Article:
I have spent much time in meditation and solitary practise and study, and when all is said and done, the solution which I experience as being most true is that which posits the Gods as our very own.
This also puts humanity on a higher platform, for I believe that we are truly responsible for ourselves and our fellow beings- a truth I hold in common with most Atheists.

I'm convinced that we got ourselves into this mess, and we must find a way to lift ourselves out of it.The only way out, it seems to me, is up.
This can only be 'true' if we do hold the ultimate responsiblity for *all* of our situation.
Hmm-don't know how clear I'm being here.I hope you can gether some of mmy meaning.

Paxton said...

I think I do gather some of your meaning =)

This phrase caught my eye: "the solution which I experience as being most true is that which posits the Gods as our very own."

Can I ask you to expound? What sense of the word "true" are you using here, or in what way have you experience this solution as the truest? I'm sorry if I seem too inquisitive, but I just get interested in this sort of thing. ^_^

So you think that humanity is above the gods, and the gods are a human invention. But it also looks to me (and correct me if I am wrong) that you think that humanity is still subject to some type of morality. I see this in your statements that we have gotten into "a mess", and that we are "responsible" for getting out of it. Your idea of Doing Good involves being "truly responsible for ourselves and our fellow beings", and continually moving "up".

By the very fact that you have defined one direction as "up" (in the sense that it is "better" than other directions), I see that you place humanity into a moral system (maybe you wouldn't call it a moral system...I just can't think of a better word off the top of my head =P).

Now my question to you is where this moral system comes from?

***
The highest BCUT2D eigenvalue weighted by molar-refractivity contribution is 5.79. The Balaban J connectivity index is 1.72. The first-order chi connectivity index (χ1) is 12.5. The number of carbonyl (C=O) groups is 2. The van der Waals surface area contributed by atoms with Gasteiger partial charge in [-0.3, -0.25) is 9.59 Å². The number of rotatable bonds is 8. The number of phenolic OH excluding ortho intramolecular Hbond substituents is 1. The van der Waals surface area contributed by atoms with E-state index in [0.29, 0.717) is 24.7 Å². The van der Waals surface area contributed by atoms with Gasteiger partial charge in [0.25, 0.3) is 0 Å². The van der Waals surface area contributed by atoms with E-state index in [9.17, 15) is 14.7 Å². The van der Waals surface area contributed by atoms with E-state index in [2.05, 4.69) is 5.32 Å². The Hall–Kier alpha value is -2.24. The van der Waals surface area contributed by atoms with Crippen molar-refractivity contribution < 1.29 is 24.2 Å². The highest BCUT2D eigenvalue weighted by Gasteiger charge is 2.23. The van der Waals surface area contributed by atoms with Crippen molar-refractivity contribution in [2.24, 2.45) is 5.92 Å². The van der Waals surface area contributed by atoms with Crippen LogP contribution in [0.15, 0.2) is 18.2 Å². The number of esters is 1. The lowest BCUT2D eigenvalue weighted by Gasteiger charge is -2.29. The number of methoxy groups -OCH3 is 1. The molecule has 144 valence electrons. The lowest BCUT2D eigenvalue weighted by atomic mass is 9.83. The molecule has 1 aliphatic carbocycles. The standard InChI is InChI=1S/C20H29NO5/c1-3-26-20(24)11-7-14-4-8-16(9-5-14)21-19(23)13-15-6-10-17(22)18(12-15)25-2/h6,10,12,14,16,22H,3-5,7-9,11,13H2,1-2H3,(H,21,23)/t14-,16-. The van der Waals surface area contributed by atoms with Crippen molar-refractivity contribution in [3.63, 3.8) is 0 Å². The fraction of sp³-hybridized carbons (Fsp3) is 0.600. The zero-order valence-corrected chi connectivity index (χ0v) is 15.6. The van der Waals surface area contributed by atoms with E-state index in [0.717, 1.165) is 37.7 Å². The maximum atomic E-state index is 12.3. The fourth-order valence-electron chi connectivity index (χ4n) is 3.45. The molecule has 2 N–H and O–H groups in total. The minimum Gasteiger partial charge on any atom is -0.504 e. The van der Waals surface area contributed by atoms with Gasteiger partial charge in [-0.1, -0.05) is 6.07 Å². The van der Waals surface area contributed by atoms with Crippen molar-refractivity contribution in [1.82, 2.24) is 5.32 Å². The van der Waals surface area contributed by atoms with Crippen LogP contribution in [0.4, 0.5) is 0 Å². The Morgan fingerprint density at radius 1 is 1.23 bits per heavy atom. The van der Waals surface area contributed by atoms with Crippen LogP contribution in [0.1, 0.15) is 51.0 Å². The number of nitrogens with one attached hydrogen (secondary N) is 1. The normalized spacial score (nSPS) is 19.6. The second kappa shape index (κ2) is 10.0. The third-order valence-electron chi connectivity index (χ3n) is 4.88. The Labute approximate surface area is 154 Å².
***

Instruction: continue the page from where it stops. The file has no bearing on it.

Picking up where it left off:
Aquila ka Hecate said...

What have I gotten myself into?


Paxton, I'm using the word 'true' in the sense of 'what works when applied to the situations for which it is relevant'.
Having been an Atheist, I'm very familiar with the 'if you can't observe it it doesn't exist' sense of the word 'true', and I have been trying to avoid that.

There are many things unobservable to our senses and instrumentation which nevertheless have an affect in the material world.(My defintion of 'real').

Using these parameters, I experience changes of behaviour,thinking and feeling when I have connected with my Deities.I experience them in a way which is very difficult for me to put into words.

Perhaps the words just 'aren't' and we all must experience Deity on a wordless plane.

But no, I don't belive humanity to be above the Gods-I'm not the best communicator.

I believe that the Gods are our peers, in that they emanate from us.
It's not a case of creator/created in a hierarchy.
My son is not lesser or greater than I.He is my peer.

I certainly do place us in a moral system-and yes, I call it such.

Very briefly:
That which enhances being is moral, and that which degrades it and increases suffering on an overall scale is immoral.
I'm aware that this outline is inadequate, and that morality is relative to circumstances and the culture in which it arises.